But now hath he promised—and then follows the passage from Haggai, in which the coming of the Messiah is predicted, when all is to be changed, both by the removal of the things that are shaken and by the establishment of a new covenant, that of the Messiah.


Verse 27

Hebrews 12:27. And this word yet once more—once for all, as it means, shows plainly that there is to be one change only from the time when the prophet spoke, and consequently that the things which are introduced by that change are to remain unshaken. The shaking of the ‘heavenly things’ has created some difficulty. But, in fact, the new covenant affected both earth and heaven. The Word made flesh, the complete forgiveness of sin, eternal life through the blood of Christ, the introduction of sinners of all nations into the Church of God, the changing of the Church itself from an earthly into a spiritual fellowship, Christ exalted as Priest and King: these are changes that affect both worlds, but cannot themselves be changed. The shaking, therefore, here spoken of is not now future, as some suppose. It began at the incarnation (and so the ‘I will shake’ of the prophecy is here changed into ‘I am shaking’), and it is only the complete realization of it that is still to come. The last clause, as of things that have been made, etc., refers probably not to creation but to the Jewish economy, to which the word ‘made’ has been already applied; and their removal is with the view to the permanence of the spiritual economy which is ‘to abide.’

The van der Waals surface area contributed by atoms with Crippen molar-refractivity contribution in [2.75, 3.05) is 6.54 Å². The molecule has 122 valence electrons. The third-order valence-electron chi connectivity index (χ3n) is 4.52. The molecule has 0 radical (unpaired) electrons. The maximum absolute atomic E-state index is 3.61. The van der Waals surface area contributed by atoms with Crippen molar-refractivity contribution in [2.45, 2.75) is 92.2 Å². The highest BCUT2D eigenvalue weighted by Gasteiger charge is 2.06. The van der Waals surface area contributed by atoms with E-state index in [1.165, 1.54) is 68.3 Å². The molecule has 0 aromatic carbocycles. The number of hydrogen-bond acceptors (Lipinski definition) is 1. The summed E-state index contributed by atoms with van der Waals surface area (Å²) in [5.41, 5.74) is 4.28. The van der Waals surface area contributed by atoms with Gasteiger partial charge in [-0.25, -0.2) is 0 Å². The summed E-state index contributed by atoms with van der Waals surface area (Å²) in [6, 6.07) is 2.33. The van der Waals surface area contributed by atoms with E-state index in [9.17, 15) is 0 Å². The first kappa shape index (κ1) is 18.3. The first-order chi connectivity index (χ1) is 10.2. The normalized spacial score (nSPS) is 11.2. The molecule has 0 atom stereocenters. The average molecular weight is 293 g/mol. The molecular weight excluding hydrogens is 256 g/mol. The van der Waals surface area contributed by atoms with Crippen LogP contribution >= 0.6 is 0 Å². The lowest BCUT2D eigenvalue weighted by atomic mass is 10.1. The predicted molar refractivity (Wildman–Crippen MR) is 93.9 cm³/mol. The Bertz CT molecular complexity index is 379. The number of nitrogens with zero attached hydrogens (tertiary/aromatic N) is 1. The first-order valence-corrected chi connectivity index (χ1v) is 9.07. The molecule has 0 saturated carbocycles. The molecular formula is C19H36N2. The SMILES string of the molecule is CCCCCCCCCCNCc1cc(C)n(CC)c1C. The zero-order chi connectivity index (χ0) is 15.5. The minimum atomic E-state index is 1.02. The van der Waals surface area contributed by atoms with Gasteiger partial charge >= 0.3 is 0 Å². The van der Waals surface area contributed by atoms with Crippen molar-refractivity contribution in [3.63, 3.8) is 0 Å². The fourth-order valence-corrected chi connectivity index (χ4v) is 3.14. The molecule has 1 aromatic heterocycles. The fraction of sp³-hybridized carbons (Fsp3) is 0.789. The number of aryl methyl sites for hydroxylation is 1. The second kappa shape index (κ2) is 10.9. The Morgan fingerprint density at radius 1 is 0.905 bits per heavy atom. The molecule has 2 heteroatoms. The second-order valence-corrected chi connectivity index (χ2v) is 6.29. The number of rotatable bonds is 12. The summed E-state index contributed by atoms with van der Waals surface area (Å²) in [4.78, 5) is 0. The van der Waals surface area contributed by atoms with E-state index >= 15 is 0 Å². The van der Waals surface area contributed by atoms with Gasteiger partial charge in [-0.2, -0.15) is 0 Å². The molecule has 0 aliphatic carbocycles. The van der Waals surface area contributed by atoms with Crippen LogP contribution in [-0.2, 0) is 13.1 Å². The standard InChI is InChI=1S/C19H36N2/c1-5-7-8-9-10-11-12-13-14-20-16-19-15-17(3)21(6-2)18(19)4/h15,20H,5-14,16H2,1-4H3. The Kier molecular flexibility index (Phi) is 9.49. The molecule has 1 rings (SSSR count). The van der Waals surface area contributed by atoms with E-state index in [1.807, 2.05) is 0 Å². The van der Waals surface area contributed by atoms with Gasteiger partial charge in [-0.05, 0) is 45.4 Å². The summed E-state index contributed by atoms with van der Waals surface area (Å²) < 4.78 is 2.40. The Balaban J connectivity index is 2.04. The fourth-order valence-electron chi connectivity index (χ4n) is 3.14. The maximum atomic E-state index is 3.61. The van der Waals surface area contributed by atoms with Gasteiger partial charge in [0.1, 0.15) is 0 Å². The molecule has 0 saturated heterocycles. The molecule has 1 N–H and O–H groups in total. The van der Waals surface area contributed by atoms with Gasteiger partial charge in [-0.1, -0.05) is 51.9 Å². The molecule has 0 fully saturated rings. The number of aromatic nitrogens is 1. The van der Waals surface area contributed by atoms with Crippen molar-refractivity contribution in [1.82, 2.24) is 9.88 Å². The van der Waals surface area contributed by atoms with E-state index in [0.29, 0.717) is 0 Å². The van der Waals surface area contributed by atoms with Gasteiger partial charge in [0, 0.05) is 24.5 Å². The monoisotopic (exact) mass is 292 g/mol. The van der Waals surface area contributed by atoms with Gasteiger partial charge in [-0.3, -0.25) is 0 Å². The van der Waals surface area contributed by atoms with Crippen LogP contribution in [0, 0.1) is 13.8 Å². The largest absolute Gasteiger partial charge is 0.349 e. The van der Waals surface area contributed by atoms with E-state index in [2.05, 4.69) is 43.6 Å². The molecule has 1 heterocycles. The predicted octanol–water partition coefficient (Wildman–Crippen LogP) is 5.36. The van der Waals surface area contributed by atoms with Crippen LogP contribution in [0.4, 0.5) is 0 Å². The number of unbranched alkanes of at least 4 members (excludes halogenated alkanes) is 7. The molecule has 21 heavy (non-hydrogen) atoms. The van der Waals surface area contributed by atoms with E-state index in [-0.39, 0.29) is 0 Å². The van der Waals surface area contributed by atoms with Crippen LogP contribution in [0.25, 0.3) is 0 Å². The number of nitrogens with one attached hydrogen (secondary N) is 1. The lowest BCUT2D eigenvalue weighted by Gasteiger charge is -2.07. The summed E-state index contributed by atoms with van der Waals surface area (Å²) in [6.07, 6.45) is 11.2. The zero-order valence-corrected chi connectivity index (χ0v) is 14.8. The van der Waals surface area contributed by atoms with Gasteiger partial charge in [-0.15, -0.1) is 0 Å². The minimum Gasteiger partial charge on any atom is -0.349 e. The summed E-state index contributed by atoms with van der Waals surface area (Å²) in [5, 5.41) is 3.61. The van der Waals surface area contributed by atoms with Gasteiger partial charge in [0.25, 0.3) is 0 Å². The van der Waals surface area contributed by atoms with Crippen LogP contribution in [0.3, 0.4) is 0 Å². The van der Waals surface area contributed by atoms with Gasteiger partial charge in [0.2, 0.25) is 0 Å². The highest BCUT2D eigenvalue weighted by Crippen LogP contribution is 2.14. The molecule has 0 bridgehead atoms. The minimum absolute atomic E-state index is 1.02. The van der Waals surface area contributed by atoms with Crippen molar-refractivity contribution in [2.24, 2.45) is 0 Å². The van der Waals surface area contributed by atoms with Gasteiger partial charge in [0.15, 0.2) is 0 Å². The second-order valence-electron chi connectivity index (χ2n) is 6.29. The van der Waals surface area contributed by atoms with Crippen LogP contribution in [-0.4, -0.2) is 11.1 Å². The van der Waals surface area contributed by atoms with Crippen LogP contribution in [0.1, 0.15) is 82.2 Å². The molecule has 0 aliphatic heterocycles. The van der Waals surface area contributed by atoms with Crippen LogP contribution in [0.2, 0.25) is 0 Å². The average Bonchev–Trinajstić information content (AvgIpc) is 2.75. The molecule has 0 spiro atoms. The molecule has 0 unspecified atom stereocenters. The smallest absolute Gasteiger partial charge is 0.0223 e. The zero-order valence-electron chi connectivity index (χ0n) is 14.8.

Verse 28

Hebrews 12:28. Wherefore, we receiving as we do a kingdom that cannot be shaken, let us be thankful (or have grace), and thereby serve God acceptably (well-pleasingly) with godly reverence and fear. Thankfulness, not discontent, is the becoming feeling, and when blended with fear (‘awe’) will make our service reverent and joyous. The Greek phrase favours this rendering (see 2 Timothy 1:3, Gr.). ‘Let us have grace’ is, however, a possible meaning.


Verse 29

Hebrews 12:29. For—a fresh reason for the reverence and the service—our God is a consuming fire. The description is taken from Deuteronomy 4:22, and the meaning may be, Our God also (as well as the God of the Jews) is a consuming fire; but the former rendering—an additional reason simply—without specific reference to a distinction between our God and theirs, is the juster view. A devout sense of what we owe to God is a strong motive to holy service: so also is our reverence for God’s holiness and justice. Thankfulness and fear are both among the motive forces of the Gospel, and both are stimulated by the character and acts (mercies and judgments alike) of the blessed God.

 


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Bibliography Information
Schaff, Philip. "Commentary on Hebrews 12:4". "Schaff's Popular Commentary on the New Testament". https://www.studylight.org/commentaries/scn/hebrews-12.html. 1879-90.